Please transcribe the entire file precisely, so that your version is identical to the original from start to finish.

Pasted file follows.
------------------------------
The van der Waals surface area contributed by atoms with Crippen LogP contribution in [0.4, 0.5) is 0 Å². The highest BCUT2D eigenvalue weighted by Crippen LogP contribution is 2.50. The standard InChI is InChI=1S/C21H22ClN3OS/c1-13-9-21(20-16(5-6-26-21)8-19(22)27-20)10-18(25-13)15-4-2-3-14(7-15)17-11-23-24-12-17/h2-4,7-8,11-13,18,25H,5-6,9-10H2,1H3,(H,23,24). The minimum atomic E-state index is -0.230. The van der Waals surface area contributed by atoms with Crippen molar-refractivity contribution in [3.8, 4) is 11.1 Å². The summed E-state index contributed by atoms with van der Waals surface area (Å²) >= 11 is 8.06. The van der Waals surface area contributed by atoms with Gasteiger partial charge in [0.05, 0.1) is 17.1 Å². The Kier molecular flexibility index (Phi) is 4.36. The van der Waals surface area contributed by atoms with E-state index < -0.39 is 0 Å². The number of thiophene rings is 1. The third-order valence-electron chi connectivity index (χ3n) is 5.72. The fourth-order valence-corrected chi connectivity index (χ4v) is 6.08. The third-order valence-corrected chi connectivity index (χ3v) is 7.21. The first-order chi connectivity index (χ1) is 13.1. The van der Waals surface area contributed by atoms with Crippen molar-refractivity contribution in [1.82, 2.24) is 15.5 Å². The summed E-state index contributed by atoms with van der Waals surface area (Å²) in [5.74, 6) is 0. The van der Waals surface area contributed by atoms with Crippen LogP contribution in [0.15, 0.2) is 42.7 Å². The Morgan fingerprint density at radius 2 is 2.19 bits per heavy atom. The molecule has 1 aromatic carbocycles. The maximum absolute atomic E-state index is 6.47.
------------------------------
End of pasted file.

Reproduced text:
The van der Waals surface area contributed by atoms with Crippen LogP contribution in [0.4, 0.5) is 0 Å². The highest BCUT2D eigenvalue weighted by Crippen LogP contribution is 2.50. The standard InChI is InChI=1S/C21H22ClN3OS/c1-13-9-21(20-16(5-6-26-21)8-19(22)27-20)10-18(25-13)15-4-2-3-14(7-15)17-11-23-24-12-17/h2-4,7-8,11-13,18,25H,5-6,9-10H2,1H3,(H,23,24). The minimum atomic E-state index is -0.230. The van der Waals surface area contributed by atoms with Crippen molar-refractivity contribution in [3.8, 4) is 11.1 Å². The summed E-state index contributed by atoms with van der Waals surface area (Å²) >= 11 is 8.06. The van der Waals surface area contributed by atoms with Gasteiger partial charge in [0.05, 0.1) is 17.1 Å². The Kier molecular flexibility index (Phi) is 4.36. The van der Waals surface area contributed by atoms with E-state index < -0.39 is 0 Å². The number of thiophene rings is 1. The third-order valence-electron chi connectivity index (χ3n) is 5.72. The fourth-order valence-corrected chi connectivity index (χ4v) is 6.08. The third-order valence-corrected chi connectivity index (χ3v) is 7.21. The first-order chi connectivity index (χ1) is 13.1. The van der Waals surface area contributed by atoms with Crippen molar-refractivity contribution in [1.82, 2.24) is 15.5 Å². The summed E-state index contributed by atoms with van der Waals surface area (Å²) in [5.74, 6) is 0. The van der Waals surface area contributed by atoms with Crippen LogP contribution in [0.15, 0.2) is 42.7 Å². The Morgan fingerprint density at radius 2 is 2.19 bits per heavy atom. The molecule has 1 aromatic carbocycles. The maximum absolute atomic E-state index is 6.47.